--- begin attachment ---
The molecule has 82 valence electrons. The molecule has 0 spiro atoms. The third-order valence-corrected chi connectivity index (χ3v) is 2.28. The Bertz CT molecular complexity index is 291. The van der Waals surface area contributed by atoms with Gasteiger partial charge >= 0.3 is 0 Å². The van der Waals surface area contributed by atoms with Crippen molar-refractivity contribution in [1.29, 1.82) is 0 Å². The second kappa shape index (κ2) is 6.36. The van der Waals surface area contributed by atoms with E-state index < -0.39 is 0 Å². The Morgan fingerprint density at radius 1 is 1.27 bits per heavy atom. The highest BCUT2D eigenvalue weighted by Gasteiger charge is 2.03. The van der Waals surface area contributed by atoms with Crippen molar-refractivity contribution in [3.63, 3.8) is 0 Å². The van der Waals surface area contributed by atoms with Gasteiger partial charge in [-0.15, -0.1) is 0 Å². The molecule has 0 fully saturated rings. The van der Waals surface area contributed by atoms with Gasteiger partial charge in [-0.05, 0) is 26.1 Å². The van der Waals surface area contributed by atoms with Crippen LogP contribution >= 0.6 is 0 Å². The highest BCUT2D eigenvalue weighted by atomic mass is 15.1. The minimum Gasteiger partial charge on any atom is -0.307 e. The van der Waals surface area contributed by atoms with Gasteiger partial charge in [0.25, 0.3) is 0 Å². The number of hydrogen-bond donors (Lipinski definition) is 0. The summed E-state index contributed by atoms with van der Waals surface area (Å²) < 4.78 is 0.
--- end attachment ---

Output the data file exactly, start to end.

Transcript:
The molecule has 82 valence electrons. The molecule has 0 spiro atoms. The third-order valence-corrected chi connectivity index (χ3v) is 2.28. The Bertz CT molecular complexity index is 291. The van der Waals surface area contributed by atoms with Gasteiger partial charge >= 0.3 is 0 Å². The van der Waals surface area contributed by atoms with Crippen molar-refractivity contribution in [1.29, 1.82) is 0 Å². The second kappa shape index (κ2) is 6.36. The van der Waals surface area contributed by atoms with E-state index < -0.39 is 0 Å². The Morgan fingerprint density at radius 1 is 1.27 bits per heavy atom. The highest BCUT2D eigenvalue weighted by Gasteiger charge is 2.03. The van der Waals surface area contributed by atoms with Crippen molar-refractivity contribution in [3.63, 3.8) is 0 Å². The van der Waals surface area contributed by atoms with Gasteiger partial charge in [-0.15, -0.1) is 0 Å². The molecule has 0 fully saturated rings. The van der Waals surface area contributed by atoms with Gasteiger partial charge in [-0.05, 0) is 26.1 Å². The van der Waals surface area contributed by atoms with Crippen LogP contribution >= 0.6 is 0 Å². The highest BCUT2D eigenvalue weighted by atomic mass is 15.1. The minimum Gasteiger partial charge on any atom is -0.307 e. The van der Waals surface area contributed by atoms with Gasteiger partial charge in [0.25, 0.3) is 0 Å². The number of hydrogen-bond donors (Lipinski definition) is 0. The summed E-state index contributed by atoms with van der Waals surface area (Å²) < 4.78 is 0.